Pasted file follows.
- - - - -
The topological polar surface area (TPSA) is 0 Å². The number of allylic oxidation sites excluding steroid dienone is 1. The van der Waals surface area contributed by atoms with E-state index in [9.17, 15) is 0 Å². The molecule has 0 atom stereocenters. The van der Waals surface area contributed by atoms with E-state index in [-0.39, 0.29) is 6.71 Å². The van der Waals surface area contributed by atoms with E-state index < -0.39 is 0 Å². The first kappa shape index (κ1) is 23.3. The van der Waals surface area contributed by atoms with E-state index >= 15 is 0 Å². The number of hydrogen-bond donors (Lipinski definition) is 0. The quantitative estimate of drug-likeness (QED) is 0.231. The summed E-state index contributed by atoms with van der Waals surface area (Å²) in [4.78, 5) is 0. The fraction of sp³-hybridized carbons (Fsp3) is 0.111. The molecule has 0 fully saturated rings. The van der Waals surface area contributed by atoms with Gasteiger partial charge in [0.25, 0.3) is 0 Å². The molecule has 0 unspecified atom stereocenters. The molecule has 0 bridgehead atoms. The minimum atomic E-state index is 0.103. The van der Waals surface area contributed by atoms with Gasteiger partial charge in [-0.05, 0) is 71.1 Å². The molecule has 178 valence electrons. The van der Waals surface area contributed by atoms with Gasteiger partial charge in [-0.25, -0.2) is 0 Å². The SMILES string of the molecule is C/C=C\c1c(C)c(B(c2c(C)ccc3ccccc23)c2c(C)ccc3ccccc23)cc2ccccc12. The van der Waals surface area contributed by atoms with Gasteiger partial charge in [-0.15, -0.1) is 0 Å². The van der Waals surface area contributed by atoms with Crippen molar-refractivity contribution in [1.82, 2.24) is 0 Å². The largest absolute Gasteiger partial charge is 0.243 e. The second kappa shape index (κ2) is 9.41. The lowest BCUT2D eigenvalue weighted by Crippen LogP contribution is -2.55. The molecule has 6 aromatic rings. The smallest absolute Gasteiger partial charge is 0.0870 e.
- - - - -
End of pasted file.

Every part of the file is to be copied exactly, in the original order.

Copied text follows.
The topological polar surface area (TPSA) is 0 Å². The number of allylic oxidation sites excluding steroid dienone is 1. The van der Waals surface area contributed by atoms with E-state index in [9.17, 15) is 0 Å². The molecule has 0 atom stereocenters. The van der Waals surface area contributed by atoms with E-state index in [-0.39, 0.29) is 6.71 Å². The van der Waals surface area contributed by atoms with E-state index < -0.39 is 0 Å². The first kappa shape index (κ1) is 23.3. The van der Waals surface area contributed by atoms with E-state index >= 15 is 0 Å². The number of hydrogen-bond donors (Lipinski definition) is 0. The quantitative estimate of drug-likeness (QED) is 0.231. The summed E-state index contributed by atoms with van der Waals surface area (Å²) in [4.78, 5) is 0. The fraction of sp³-hybridized carbons (Fsp3) is 0.111. The molecule has 0 fully saturated rings. The van der Waals surface area contributed by atoms with Gasteiger partial charge in [0.25, 0.3) is 0 Å². The molecule has 0 unspecified atom stereocenters. The molecule has 0 bridgehead atoms. The minimum atomic E-state index is 0.103. The van der Waals surface area contributed by atoms with Gasteiger partial charge in [-0.05, 0) is 71.1 Å². The molecule has 178 valence electrons. The van der Waals surface area contributed by atoms with Gasteiger partial charge in [-0.25, -0.2) is 0 Å². The SMILES string of the molecule is C/C=C\c1c(C)c(B(c2c(C)ccc3ccccc23)c2c(C)ccc3ccccc23)cc2ccccc12. The van der Waals surface area contributed by atoms with Gasteiger partial charge in [-0.15, -0.1) is 0 Å². The van der Waals surface area contributed by atoms with Crippen molar-refractivity contribution in [1.82, 2.24) is 0 Å². The largest absolute Gasteiger partial charge is 0.243 e. The second kappa shape index (κ2) is 9.41. The lowest BCUT2D eigenvalue weighted by Crippen LogP contribution is -2.55. The molecule has 6 aromatic rings. The smallest absolute Gasteiger partial charge is 0.0870 e.